For more information, see my article how do I keep track of user sessions?

Performance Licensing for SESAC Compositions

Like ASCAP, SESAC offers a standard Internet licensing agreement. You can find that license here. As of this writing, you'll pay a minimum of $101, twice a year. In addition, as of this writing you'll pay $.000604 per "aggregate tuning-hour," or ATH (an hour of listening for a single user). You will pay more if your website offers multiple "components" such as streaming, podcasting and downloading.
Paying for downloads as a "component" through SESAC does not mean you have paid for the mechanical rights. You must do that separately if you are offering permanent downloads!

Note that if 100 users listen to the same stream for an hour, that comes to 100 Aggregate Tuning-Hours.

This web page is not the definitive source of royalty rates for any of these organizations! Read the actual agreements! I accept no responsibility for your failure to do so!

How To Get A License For The Sound Recording

OK, you've paid the license fees for the compositions. But you also owe a license fee to broadcast the actual sound recording (literally, the sounds on the CD).

The ASCAP, SESAC and BMI licenses are private agreements between your company and those organizations. The sound recording license is a "statutory license," which is a little different. Although you owe the license fee to SoundExchange, which acts as a single point of collection for the record companies, you don't sign an agreement with SoundExchange. That's because the license fees for sound recordings are fixed by law.

To find SoundExchange's current Licensing 101 "page," go to SoundExchange and click "Licensing 101" in the right-hand column. I can't give you a link to that specific page because the whole site is written in Flash. Which also makes it hard to Google for. This is extremely bad web design. But I digress.

To legally take advantage of the statutory license, you must:

1. File a "Notice of Use of Sound Recordings under Statutory License" form with the United States Copyright Office. As of this writing, the filing fee (unfortunately not mentioned in the form!) appears to be $20. You can find the notice of use of sound recordings form here on the United States Copyright Office website. If your radio station charges a fee to listen, it's a "new subscription service." Otherwise, it's a "new non-subscription service."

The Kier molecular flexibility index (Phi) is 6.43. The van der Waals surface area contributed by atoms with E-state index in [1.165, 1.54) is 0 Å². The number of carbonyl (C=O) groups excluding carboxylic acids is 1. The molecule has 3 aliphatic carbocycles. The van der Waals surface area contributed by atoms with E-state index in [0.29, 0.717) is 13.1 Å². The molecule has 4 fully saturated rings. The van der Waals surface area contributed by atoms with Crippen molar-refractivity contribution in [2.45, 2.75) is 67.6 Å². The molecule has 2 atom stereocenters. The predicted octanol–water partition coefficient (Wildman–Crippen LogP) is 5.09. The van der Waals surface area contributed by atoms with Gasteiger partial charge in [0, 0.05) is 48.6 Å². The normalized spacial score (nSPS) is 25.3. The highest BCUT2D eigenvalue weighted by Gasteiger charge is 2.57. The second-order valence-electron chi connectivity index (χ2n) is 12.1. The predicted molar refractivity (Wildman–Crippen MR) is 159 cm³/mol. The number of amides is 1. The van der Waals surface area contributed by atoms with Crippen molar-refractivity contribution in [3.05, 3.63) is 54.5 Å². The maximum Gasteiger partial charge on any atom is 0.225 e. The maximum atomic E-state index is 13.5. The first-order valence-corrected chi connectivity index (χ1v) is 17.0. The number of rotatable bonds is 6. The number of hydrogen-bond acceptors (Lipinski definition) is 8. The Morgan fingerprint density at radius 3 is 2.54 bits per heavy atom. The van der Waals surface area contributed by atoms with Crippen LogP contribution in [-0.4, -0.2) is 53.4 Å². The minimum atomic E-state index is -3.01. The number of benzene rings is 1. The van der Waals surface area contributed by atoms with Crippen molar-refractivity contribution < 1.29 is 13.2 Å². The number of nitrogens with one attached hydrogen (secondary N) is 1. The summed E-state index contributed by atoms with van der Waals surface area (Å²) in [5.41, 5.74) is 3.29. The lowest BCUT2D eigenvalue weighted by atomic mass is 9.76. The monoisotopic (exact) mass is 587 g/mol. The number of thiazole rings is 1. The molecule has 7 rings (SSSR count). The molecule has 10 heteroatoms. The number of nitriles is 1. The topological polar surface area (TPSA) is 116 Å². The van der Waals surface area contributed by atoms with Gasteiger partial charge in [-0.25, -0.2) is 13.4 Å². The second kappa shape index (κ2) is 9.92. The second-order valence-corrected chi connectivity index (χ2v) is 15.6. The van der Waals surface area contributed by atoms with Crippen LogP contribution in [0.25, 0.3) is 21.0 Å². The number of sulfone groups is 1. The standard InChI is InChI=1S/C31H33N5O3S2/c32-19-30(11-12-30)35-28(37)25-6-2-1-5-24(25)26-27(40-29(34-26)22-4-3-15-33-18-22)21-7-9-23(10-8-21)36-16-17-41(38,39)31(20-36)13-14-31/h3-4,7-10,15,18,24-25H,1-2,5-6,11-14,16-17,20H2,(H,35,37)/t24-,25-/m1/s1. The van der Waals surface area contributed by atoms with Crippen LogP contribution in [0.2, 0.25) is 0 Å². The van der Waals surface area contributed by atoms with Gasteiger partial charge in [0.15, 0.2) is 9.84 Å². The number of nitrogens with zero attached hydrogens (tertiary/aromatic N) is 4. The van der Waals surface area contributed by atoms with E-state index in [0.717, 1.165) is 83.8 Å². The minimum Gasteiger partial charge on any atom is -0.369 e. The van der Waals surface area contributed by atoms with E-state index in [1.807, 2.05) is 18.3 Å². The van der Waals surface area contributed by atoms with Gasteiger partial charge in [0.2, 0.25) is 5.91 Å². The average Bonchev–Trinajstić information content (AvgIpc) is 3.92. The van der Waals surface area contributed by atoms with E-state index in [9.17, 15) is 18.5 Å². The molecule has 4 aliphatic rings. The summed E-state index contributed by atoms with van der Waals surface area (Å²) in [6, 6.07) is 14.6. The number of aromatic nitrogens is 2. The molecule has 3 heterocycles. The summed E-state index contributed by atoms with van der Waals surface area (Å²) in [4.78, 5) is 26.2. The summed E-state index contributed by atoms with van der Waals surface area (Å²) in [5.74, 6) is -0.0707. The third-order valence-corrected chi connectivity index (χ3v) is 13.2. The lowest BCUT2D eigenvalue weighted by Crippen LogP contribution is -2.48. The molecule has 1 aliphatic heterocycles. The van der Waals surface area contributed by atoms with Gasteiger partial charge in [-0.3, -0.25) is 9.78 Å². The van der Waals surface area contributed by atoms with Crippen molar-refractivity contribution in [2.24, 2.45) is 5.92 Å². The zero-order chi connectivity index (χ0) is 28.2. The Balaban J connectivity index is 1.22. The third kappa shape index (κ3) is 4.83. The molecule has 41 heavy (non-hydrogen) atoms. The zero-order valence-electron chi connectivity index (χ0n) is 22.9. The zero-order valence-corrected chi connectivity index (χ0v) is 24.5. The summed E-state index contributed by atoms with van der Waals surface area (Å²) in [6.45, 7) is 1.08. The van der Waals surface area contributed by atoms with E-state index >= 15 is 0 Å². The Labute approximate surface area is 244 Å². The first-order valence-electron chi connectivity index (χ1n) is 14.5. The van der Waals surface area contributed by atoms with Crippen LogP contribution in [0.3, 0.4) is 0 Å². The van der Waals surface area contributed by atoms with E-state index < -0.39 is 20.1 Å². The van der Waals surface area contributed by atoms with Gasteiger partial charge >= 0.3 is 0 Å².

2. Nonprofit organizations may be able to pay lower rates. See the forms available on SoundExchange (go to their home page, then click "Download Forms," then "For Digital Music Services," and look for the relevant year). No, private individuals do not qualify simply because they are "not making any money." NPR (National Public Radio) is a valid example of a noncommercial broadcaster.Your personal dot-com web site is not. If you represent a nonprofit corporation you may qualify.

3. Small webcasters (private individuals and companies who are earning less than a certain level of revenue) were formerly able to file for a special status which won them reduced rates. Unfortunately this is no longer available. So I'm not going to go into agonizing detail. What was previously offered: small webcasters could pay based on their revenues, with a minimum fee of $2,000 a year for the smallest commercial webcasters (and if you're not a nonprofit organization or a school, you're definitely a commercial webcaster). The fees went up considerably from there, and the deal was offered only to companies with a maximum revenue of 1.2 million. But as of this writing, it appears there will be no such arrangement for 2006 and beyond.

The Small Webcaster Settlement Act of 2002 established the principle that reasonable rates based on revenue should be available to small webcasters. Unfortunately, the Act only appears to cover the period ending December 31st, 2004.
4. Pay your royalties. Since the 2006-2010 rate decision was made by the Copyright Royalty Board, rates are much higher for everyone except nonprofit broadcasters. Also, the rate increases every year:
2006$.0008 per performance (song playback)
2007$.0011 per performance (song playback)
2008$.0014 per performance (song playback)
2009$.0018 per performance (song playback)
2010$.0019 per performance (song playback)
Apparently, the Copyright Review Board gave the recording industry exactly what it wanted. To such an extreme that the recording industry might be tempted to voluntarily offer lower rates, so that their potential customers are not forced out of business. But don't hold your breath waiting for that to happen.

Noncommercial webcasters will pay $500 per channel (that's a single station offering a single stream of music— if you give people a choice of two "streams" or "loops" offering different music, that's two channels), with a maximum of 159,140 Aggregate Tuning Hours per month. Above that number, noncommercial webcasters pay just as much as commercial webcasters. However, See the SoundExchange site for the forms to file and the official figures.

I Did All That, Am I Done Yet?

Wow, you're still reading? I'm impressed.

If you're still serious about this after reading all of the above, you'll need to check out SoundExchange's payment forms. Visit SoundExchange, click on "Download Forms," click on "For Digital Music Services," and finally click on the relevant form for the year in question.

For more information, be sure to check out the excellent International Webcasting Association website, which offers free legal guides for webcasters.

Legal Note: yes, you may use sample HTML, Javascript, PHP and other code presented above in your own projects. You may not reproduce large portions of the text of the article without our express permission.